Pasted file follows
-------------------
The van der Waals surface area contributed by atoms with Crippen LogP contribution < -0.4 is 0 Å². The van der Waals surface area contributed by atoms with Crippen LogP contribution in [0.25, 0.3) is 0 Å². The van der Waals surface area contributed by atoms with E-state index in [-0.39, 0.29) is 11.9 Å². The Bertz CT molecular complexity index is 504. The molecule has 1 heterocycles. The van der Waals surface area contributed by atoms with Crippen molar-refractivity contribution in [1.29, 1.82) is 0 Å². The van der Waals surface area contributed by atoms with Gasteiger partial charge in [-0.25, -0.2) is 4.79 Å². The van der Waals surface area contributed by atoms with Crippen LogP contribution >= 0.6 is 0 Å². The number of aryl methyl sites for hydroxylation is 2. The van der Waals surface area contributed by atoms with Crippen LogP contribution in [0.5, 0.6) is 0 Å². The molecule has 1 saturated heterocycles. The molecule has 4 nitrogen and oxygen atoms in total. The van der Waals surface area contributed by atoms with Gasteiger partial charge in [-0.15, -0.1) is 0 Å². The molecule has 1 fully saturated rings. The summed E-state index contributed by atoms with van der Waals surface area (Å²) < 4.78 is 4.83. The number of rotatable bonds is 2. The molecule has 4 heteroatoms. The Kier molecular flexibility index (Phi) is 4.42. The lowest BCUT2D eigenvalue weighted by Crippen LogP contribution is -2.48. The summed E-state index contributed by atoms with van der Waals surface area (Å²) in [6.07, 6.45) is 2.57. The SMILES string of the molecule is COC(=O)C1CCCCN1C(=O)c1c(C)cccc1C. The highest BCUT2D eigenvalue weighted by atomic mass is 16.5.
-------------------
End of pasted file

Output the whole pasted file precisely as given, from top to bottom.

The van der Waals surface area contributed by atoms with Crippen LogP contribution < -0.4 is 0 Å². The van der Waals surface area contributed by atoms with Crippen LogP contribution in [0.25, 0.3) is 0 Å². The van der Waals surface area contributed by atoms with E-state index in [-0.39, 0.29) is 11.9 Å². The Bertz CT molecular complexity index is 504. The molecule has 1 heterocycles. The van der Waals surface area contributed by atoms with Crippen molar-refractivity contribution in [1.29, 1.82) is 0 Å². The van der Waals surface area contributed by atoms with Gasteiger partial charge in [-0.25, -0.2) is 4.79 Å². The van der Waals surface area contributed by atoms with Crippen LogP contribution >= 0.6 is 0 Å². The number of aryl methyl sites for hydroxylation is 2. The van der Waals surface area contributed by atoms with Crippen LogP contribution in [0.5, 0.6) is 0 Å². The molecule has 1 saturated heterocycles. The molecule has 4 nitrogen and oxygen atoms in total. The van der Waals surface area contributed by atoms with Gasteiger partial charge in [-0.15, -0.1) is 0 Å². The molecule has 1 fully saturated rings. The summed E-state index contributed by atoms with van der Waals surface area (Å²) < 4.78 is 4.83. The number of rotatable bonds is 2. The molecule has 4 heteroatoms. The Kier molecular flexibility index (Phi) is 4.42. The lowest BCUT2D eigenvalue weighted by Crippen LogP contribution is -2.48. The summed E-state index contributed by atoms with van der Waals surface area (Å²) in [6.07, 6.45) is 2.57. The SMILES string of the molecule is COC(=O)C1CCCCN1C(=O)c1c(C)cccc1C. The highest BCUT2D eigenvalue weighted by atomic mass is 16.5.